Change has come!
Mainstream media face challenges in today’s polarized environment

In the 12th Media Nation, an annual gathering of journalists to exchange views and air pressing concerns, some facts stood clear: 

  • An organized campaign to discredit mainstream news organizations is alive and well in social media.
  • Online bashing and intimidation of individual journalists and media organizations is unrelenting.
  • Facts have become a casualty.
  • The role of media as an independent voice and watchdog is forgotten, buried in the political hyper-partisanship.

Held on September 9 and 10, the 12th Media Nation is the first under the Duterte administration. Participants included editors and staff of ABS-CBN, CNN Philippines, GMA7, Inquirer, TV5, Rappler, and the Center for Media Freedom and Responsibility and Asian Institute of Journalism and Communication.

Organized by a civil society group, pagbabago@pilipinas, Media Nation has tackled subjects such as corruption, killing of journalists, impact of new technology, and professional safety.

In times past, Media Nation gathered in momentous times, like in the lead up to the 2013 elections, when news organizations and political parties signed a covenant to curb corruption, and in the aftermath of the Maguindanao massacre when the dark clouds of impunity hovered.

Today, the media operate in new conditions brought about by the polarized environment. Many supporters of Duterte regard any reporting that is critical of the new president as biased. In fact, BIAS! was their battle cry during the election campaign – and continues to this day.

They conveniently label legitimate media organizations which do their job to chronicle events, no matter that they hurt the powers that be, and fact-check official claims as Yellow, meaning partisans of the Aquino administration. (Yellow was the campaign color of Benigno Aquino III when he ran for president.)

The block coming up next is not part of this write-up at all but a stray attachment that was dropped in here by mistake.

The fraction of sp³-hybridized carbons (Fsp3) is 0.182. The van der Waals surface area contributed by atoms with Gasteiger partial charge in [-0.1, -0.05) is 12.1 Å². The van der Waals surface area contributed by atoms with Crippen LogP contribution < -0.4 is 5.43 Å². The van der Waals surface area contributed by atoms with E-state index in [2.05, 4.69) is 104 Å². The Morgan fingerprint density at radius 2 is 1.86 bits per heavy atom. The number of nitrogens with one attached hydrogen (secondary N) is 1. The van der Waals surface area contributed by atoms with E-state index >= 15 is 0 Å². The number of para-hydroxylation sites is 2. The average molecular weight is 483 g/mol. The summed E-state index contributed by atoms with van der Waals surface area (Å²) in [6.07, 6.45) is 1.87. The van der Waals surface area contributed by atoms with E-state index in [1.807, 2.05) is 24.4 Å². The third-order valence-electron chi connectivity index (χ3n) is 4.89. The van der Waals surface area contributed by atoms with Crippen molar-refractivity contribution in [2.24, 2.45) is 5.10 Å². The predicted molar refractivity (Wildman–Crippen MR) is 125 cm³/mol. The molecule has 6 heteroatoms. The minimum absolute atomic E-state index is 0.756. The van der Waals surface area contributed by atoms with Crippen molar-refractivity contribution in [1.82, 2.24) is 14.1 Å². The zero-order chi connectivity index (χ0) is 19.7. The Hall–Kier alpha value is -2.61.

In the light of all this, participants in this last Media Nation recognized the need to reach out to the public and engage them through a media literacy campaign. We have to inform and remind the readers and viewers about what to expect from news organizations: independence is our hallmark and a source of credibility. We do not report to please our leaders. We are not part of the official echo chamber.

Already, some of the news organizations are addressing the new normal by providing space for reasonable discourse and edging out the trolls and haters. GMA7, for example, has its Heart over Hate campaign against cyber bullying and Rappler recently launched #NoPlaceForHate.

In moments of self-reflection, Media Nation participants also talked about not letting one’s guard down and hewing to strict standards of accuracy and fairness because facts are easily disregarded these days. 

Equally important was the realization that we need to tap into to our reservoir of vigilance. We will not let the mobs, partisans, and vested interests drown out our voices. –